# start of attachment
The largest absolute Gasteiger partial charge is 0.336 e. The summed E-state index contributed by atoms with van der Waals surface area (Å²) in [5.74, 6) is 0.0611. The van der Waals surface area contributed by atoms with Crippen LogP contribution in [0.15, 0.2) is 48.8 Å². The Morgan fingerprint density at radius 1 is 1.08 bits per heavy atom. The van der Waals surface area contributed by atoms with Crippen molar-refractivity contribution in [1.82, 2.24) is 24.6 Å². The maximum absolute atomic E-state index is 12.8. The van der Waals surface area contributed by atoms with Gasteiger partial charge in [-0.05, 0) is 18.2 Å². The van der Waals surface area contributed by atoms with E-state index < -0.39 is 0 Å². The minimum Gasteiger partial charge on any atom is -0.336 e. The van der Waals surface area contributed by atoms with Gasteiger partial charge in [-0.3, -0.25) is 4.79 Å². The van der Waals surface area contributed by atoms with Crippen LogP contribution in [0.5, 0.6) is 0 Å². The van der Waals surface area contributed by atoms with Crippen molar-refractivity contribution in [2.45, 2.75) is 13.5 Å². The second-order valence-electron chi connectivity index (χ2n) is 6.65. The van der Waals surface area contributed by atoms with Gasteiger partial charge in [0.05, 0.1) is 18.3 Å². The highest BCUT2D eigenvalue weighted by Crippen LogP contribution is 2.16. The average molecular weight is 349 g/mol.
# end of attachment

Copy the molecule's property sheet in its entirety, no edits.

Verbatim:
The largest absolute Gasteiger partial charge is 0.336 e. The summed E-state index contributed by atoms with van der Waals surface area (Å²) in [5.74, 6) is 0.0611. The van der Waals surface area contributed by atoms with Crippen LogP contribution in [0.15, 0.2) is 48.8 Å². The Morgan fingerprint density at radius 1 is 1.08 bits per heavy atom. The van der Waals surface area contributed by atoms with Crippen molar-refractivity contribution in [1.82, 2.24) is 24.6 Å². The maximum absolute atomic E-state index is 12.8. The van der Waals surface area contributed by atoms with Gasteiger partial charge in [-0.05, 0) is 18.2 Å². The van der Waals surface area contributed by atoms with E-state index < -0.39 is 0 Å². The minimum Gasteiger partial charge on any atom is -0.336 e. The van der Waals surface area contributed by atoms with Gasteiger partial charge in [-0.3, -0.25) is 4.79 Å². The van der Waals surface area contributed by atoms with Crippen LogP contribution in [0.5, 0.6) is 0 Å². The van der Waals surface area contributed by atoms with Crippen molar-refractivity contribution in [2.45, 2.75) is 13.5 Å². The second-order valence-electron chi connectivity index (χ2n) is 6.65. The van der Waals surface area contributed by atoms with Gasteiger partial charge in [0.05, 0.1) is 18.3 Å². The highest BCUT2D eigenvalue weighted by Crippen LogP contribution is 2.16. The average molecular weight is 349 g/mol.